# What is Q#?

### In this article

Q# is a scalable, multi-paradigm, domain-specific programming language for quantum computing. Q# is a quantum programming language in that it can be used to describe how instructions are executed on quantum machines. The machines that can be targeted range from simulators to actual quantum hardware. Q# is scalable: it can be used to write simple demonstration programss like teleport that run on a few qubits, but also supports writing large, sophisticated programs such simulations of complex molecules that will require large machines with millions of qubits. Even though large physical machines are still in the future, Q# allows a programmer to program complex quantum algorithms now. What is more, Q# supports various tasks such as debugging, profiling, resource estimation, and certain special-purpose simulations in a scalable way.

From a technical perspective, a quantum program can be seen as a particular set of classical functions which, when called, generate quantum circuits as their side effects. An important consequence of that view is that a program written in Q# does not directly model qubits themselves, but rather describes how a classical control computer interacts with those qubits. By design, Q# thus does not define quantum states or other properties of quantum mechanics directly, but rather does so indirectly through the action of the various subroutines defined in the language. For instance, consider the state $\ket{+} = \left(\ket{0} + \ket{1}\right) / \sqrt{2}$ discussed in the Quantum Computing Concepts guide. To prepare this state in Q#, we use the facts that the qubits are initialized in the $\ket{0}$ state, and that $\ket{+} = H\ket{0}$, where $H$ is the Hadamard transform:

```
using (qubit = Qubit()) {
// At this point, qubit is in the state |0〉.
H(qubit);
// We've now applied H, such that our qubit is in H|0〉 = |+〉, as we wanted.
}
```

Importantly, in writing the above program, we did not explicitly refer to the state within Q#, but rather described how the state was *transformed* by our program.
Thus, similar to how a graphics shader program accumulates a description of transformations to each vertex, a quantum program in Q# accumulates transformations to quantum states.
This allows us to be entirely agnostic about what a quantum state even *is* on each target machine, which might have different interpretations depending on the machine.

From the perspective of a Q# program, a qubit is an entirely opaque reference to the internal structure of a target machine.
A Q# program has no ability to introspect into the state of a qubit, its representation on a target machine, or even whether it is the same qubit as any other qubit available to the program.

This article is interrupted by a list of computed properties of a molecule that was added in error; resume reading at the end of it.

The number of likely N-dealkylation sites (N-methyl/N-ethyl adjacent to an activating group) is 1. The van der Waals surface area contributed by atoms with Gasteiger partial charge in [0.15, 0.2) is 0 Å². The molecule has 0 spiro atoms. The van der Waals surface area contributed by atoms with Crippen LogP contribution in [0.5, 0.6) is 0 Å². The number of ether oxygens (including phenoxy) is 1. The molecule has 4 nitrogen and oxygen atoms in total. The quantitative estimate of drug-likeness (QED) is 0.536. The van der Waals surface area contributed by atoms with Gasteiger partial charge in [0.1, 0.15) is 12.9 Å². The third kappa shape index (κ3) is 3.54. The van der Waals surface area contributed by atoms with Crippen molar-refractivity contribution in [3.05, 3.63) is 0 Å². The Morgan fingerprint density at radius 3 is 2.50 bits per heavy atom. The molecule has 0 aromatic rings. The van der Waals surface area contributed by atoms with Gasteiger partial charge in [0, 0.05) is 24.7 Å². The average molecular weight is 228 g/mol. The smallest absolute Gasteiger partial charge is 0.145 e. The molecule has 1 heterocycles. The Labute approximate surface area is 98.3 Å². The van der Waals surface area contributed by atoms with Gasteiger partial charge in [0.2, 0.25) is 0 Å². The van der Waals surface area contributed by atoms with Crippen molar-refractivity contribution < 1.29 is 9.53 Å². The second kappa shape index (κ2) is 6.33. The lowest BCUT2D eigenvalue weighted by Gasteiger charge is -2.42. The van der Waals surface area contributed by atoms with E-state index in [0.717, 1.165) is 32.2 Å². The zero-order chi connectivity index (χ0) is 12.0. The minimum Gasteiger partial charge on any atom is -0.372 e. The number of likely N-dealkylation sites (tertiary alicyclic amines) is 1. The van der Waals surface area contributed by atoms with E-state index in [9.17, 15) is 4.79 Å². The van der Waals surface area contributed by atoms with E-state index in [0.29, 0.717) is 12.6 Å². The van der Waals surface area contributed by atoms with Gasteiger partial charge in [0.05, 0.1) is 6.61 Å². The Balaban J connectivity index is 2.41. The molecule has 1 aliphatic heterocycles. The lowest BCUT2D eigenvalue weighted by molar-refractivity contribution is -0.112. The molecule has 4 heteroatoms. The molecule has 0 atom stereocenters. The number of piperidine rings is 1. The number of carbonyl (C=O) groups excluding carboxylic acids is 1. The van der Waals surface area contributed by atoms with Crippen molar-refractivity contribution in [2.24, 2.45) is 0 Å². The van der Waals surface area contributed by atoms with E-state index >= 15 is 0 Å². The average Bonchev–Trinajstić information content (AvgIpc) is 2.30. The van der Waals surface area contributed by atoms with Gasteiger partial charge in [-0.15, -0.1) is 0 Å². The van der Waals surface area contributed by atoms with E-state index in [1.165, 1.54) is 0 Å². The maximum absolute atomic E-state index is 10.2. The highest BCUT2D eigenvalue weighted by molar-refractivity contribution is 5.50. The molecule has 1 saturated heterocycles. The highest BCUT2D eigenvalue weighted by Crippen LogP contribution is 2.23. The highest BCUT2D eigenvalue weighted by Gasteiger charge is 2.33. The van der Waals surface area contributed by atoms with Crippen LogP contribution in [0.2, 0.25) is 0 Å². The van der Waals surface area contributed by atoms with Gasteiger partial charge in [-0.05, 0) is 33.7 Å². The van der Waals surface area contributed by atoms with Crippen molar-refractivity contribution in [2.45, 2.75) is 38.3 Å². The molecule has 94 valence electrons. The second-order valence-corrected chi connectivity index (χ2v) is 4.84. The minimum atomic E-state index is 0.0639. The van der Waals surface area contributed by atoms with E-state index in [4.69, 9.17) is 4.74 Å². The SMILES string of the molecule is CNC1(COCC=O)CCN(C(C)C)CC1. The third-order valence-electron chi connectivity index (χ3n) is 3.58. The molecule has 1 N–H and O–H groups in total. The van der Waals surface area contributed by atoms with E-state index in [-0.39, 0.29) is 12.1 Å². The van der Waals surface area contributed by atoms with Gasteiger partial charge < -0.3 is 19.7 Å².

Rather, a program can call operations such as `Measure`

to learn information from a qubit, and call operations such as `X`

and `H`

to act on the state of a qubit.
These operations have no intrinsic definition within the language, and are made concrete only by the target machine used to run a particular Q# program.
A Q# program recombines these operations as defined by a target machine to create new, higher-level operations to express quantum computation.
In this way, Q# makes it easy to express the logic underlying quantum and hybrid quantum-classical algorithms, while also being general with respect to the structure of a target machine or simulator.

Concretely, a Q# program is comprised of one or more *operations*, one or more *functions*, and user defined types. Operations are used to describe the transformations of the state of a quantum machine and are the most basic building block of Q# programs.
Each operation defined in Q# may then call any number of other operations, including the built-in *intrinsic* operations implemented by a target machine.
When compiled, each operation is represented as a .NET class type that can be provided to target machines.

In contrast to operations, functions are used to describe purely classical behavior and do not have any effects besides computing classical output values. Q# is a strongly typed language and comes with a set of built-in primitive types as well as support for user defined types.

Throughout the rest of this guide, we will see how to use different language concepts and constructs to help us define complex quantum programs through the basic building blocks of operations, functions, and types.

# Structure of Q# Source Files

Minimally, a Q# source file consists of a *namespace declaration*, which specifies a .NET namespace which will contain the definitions in the source file.
Definitions from other Q# source files and libraries can be included using the `open`

statement.
For instance, most of the operations defining fundamental gates are defined in the Microsoft.Quantum.Primitive namespace.
To make this available to our code, we simply `open`

that namespace at the top of each file:

```
namespace Example {
open Microsoft.Quantum.Intrinsic;
// ...
}
```

Within a namespace, each Q# source file can define any combination of *operations*, *functions*, and *user-defined types*.
In the rest of this section, we will describe each in turn and provide examples of how they can be used in practice to make useful quantum programs.